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Japan's New 'Old Guard'

Author: Lee Hudson Teslik
September 24, 2007

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Nearly two weeks of speculation ended September 23 as Japan’s Liberal Democratic Party (LDP) elected Yasuo Fukuda, a moderate party elder, as the country’s next prime minister. Commanding a decisive 63 percent of the vote (Yomiuri), Fukuda will replace Shinzo Abe, the embattled Japanese prime minister who resigned recently in the face of scandal, public unpopularity, and health problems. On the primary international question facing Japan—the continuation of Japanese support for the war in Afghanistan—Fukuda may keep much the same tack as Abe, who supported involvement. CFR’s Sheila Smith, in a new interview, says Fukuda will soon present a bill aimed at extending the law that allows Japan to support international war ships in the Indian Ocean.

Fukuda’s accession raises as many questions as it answers. For all Japan’s discontent with Abe, his rapid fall from grace could pose serious problems for the country, particularly if Fukuda’s rise curtails an ambitious economic program launched by Abe and his predecessor, Junichiro Koizumi. The two LDP reformists set forth a series of economic goals including deregulation of government-owned industries and passage of free-trade agreements, as Abe described to the Washington Post earlier this year. Some analysts went so far as to predict that the measures would finally lift the Japanese economy from years of crippling deflation.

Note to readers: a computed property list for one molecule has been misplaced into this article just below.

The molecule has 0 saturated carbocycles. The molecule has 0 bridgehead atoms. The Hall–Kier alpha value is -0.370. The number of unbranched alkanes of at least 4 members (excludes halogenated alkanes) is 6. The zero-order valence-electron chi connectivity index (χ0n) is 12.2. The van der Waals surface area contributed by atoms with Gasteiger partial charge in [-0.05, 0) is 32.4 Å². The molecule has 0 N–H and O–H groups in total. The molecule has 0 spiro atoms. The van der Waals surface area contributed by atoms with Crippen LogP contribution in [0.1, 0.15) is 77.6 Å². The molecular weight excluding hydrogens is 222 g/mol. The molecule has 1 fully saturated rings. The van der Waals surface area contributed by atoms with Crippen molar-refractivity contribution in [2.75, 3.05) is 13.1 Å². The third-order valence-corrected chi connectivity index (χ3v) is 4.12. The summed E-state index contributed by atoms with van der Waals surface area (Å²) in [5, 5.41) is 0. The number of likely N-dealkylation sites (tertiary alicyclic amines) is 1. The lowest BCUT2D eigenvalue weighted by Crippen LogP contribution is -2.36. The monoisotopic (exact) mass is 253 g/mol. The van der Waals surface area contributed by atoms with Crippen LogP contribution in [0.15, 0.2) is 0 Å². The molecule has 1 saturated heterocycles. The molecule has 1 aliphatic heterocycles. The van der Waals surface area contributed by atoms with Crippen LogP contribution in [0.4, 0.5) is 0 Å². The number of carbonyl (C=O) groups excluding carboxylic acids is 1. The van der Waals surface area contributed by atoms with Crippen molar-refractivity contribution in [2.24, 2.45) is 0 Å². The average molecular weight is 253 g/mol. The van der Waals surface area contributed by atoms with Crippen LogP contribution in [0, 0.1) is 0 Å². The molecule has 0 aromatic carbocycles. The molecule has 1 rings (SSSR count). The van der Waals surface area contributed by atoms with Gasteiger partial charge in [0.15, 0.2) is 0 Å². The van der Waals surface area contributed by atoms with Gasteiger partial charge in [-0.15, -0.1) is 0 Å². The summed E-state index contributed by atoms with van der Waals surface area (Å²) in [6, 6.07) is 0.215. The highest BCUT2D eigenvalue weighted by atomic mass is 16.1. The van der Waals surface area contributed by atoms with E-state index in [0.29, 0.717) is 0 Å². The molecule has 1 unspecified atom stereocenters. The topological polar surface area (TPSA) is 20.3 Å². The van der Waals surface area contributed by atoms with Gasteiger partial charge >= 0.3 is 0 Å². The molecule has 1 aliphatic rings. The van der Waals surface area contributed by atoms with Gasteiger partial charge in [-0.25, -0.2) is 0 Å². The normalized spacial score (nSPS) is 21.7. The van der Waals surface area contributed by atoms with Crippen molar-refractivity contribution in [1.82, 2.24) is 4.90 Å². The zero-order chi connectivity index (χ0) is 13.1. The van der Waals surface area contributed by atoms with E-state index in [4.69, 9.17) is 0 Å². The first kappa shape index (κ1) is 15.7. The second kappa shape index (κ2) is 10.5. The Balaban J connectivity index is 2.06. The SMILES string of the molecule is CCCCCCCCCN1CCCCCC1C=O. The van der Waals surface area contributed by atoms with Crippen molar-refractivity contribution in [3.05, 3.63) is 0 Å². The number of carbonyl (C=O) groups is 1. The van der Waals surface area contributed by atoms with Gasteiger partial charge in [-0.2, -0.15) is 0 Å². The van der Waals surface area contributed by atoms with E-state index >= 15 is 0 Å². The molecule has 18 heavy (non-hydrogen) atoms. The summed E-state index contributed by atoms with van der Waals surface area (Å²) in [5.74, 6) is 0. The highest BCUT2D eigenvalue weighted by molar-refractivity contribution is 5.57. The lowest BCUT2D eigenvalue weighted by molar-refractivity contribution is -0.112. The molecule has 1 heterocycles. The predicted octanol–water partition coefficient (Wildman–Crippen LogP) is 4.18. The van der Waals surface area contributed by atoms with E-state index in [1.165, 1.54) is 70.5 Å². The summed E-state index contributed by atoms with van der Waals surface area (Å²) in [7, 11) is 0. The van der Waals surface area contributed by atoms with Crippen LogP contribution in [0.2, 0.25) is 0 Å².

Abe’s fall spooked the bulls. In late July, when the LDP met sweeping losses in upper-house elections, Japanese investors faced “paralysis” amid worries reforms would wither (Bloomberg). Global market turmoil over the past month also sucked wind from Japan’s sails. Economist.com says “there seemed a measure of injustice to how Japan’s publicly traded financial funds were hit by credit troubles in the United States and Europe.” But hit they were—Japan’s benchmark Nikkei index dropped over 16 percent between mid-July and mid-August, and the country’s real-estate investment trusts, long considered a safe haven, also took a beating. As a result, the Bank of Japan is reconsidering the country’s economic prospects. The idea that the bank would raise its main interest rate, which economists both predicted and interpreted as a sign of confidence, now seems far from certain (Reuters). A recent paper by the Washington-based National Bureau of Economic Research adds that Japan’s consumer price index may be overstated and that the country might still be experiencing deflation even if some metrics suggest otherwise.

Fukuda’s succession has analysts worried reforms will stall. A news analysis in the Yomiuri Shimbun says the new leader needs to “clarify” his positions. A Wall Street Journal editorial notes that a return to Japan’s “old guard” leadership could spell the undoing of some of the reforms targeted by Abe and Koizumi. A Financial Times article also registers concern, and more broadly—it says if Japan’s economy isn’t quickly set right, the LDP “faces the real danger of being thrown from power at the next general election.”

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